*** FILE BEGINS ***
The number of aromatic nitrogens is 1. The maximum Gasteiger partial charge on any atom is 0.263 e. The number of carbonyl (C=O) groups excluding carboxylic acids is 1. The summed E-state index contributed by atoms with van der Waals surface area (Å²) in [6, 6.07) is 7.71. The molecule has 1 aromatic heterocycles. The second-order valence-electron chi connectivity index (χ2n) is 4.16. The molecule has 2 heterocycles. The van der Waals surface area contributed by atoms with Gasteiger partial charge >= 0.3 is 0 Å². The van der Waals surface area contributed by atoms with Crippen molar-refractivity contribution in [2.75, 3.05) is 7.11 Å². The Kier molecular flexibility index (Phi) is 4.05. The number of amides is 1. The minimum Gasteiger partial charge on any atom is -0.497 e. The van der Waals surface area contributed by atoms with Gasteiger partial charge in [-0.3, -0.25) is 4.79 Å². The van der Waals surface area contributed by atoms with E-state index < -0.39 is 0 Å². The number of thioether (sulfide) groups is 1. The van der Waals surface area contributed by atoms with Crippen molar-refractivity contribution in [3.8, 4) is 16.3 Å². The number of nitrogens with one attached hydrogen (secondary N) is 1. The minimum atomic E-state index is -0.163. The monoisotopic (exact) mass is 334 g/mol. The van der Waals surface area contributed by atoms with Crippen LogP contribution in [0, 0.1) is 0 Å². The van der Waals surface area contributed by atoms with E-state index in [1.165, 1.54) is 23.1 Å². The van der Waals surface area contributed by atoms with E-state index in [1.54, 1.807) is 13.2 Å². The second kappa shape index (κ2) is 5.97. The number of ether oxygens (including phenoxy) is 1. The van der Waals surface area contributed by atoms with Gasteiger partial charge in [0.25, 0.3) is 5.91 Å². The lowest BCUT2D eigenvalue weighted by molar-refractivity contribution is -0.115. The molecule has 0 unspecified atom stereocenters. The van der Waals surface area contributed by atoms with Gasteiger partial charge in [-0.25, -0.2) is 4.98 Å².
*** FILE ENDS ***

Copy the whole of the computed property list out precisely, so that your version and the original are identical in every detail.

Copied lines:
The number of aromatic nitrogens is 1. The maximum Gasteiger partial charge on any atom is 0.263 e. The number of carbonyl (C=O) groups excluding carboxylic acids is 1. The summed E-state index contributed by atoms with van der Waals surface area (Å²) in [6, 6.07) is 7.71. The molecule has 1 aromatic heterocycles. The second-order valence-electron chi connectivity index (χ2n) is 4.16. The molecule has 2 heterocycles. The van der Waals surface area contributed by atoms with Gasteiger partial charge >= 0.3 is 0 Å². The van der Waals surface area contributed by atoms with Crippen molar-refractivity contribution in [2.75, 3.05) is 7.11 Å². The Kier molecular flexibility index (Phi) is 4.05. The number of amides is 1. The minimum Gasteiger partial charge on any atom is -0.497 e. The van der Waals surface area contributed by atoms with Gasteiger partial charge in [-0.3, -0.25) is 4.79 Å². The van der Waals surface area contributed by atoms with E-state index < -0.39 is 0 Å². The number of thioether (sulfide) groups is 1. The van der Waals surface area contributed by atoms with Crippen molar-refractivity contribution in [3.8, 4) is 16.3 Å². The number of nitrogens with one attached hydrogen (secondary N) is 1. The minimum atomic E-state index is -0.163. The monoisotopic (exact) mass is 334 g/mol. The van der Waals surface area contributed by atoms with Crippen LogP contribution in [0, 0.1) is 0 Å². The van der Waals surface area contributed by atoms with E-state index in [1.165, 1.54) is 23.1 Å². The van der Waals surface area contributed by atoms with E-state index in [1.54, 1.807) is 13.2 Å². The second kappa shape index (κ2) is 5.97. The number of ether oxygens (including phenoxy) is 1. The van der Waals surface area contributed by atoms with Gasteiger partial charge in [0.25, 0.3) is 5.91 Å². The lowest BCUT2D eigenvalue weighted by molar-refractivity contribution is -0.115. The molecule has 0 unspecified atom stereocenters. The van der Waals surface area contributed by atoms with Gasteiger partial charge in [-0.25, -0.2) is 4.98 Å².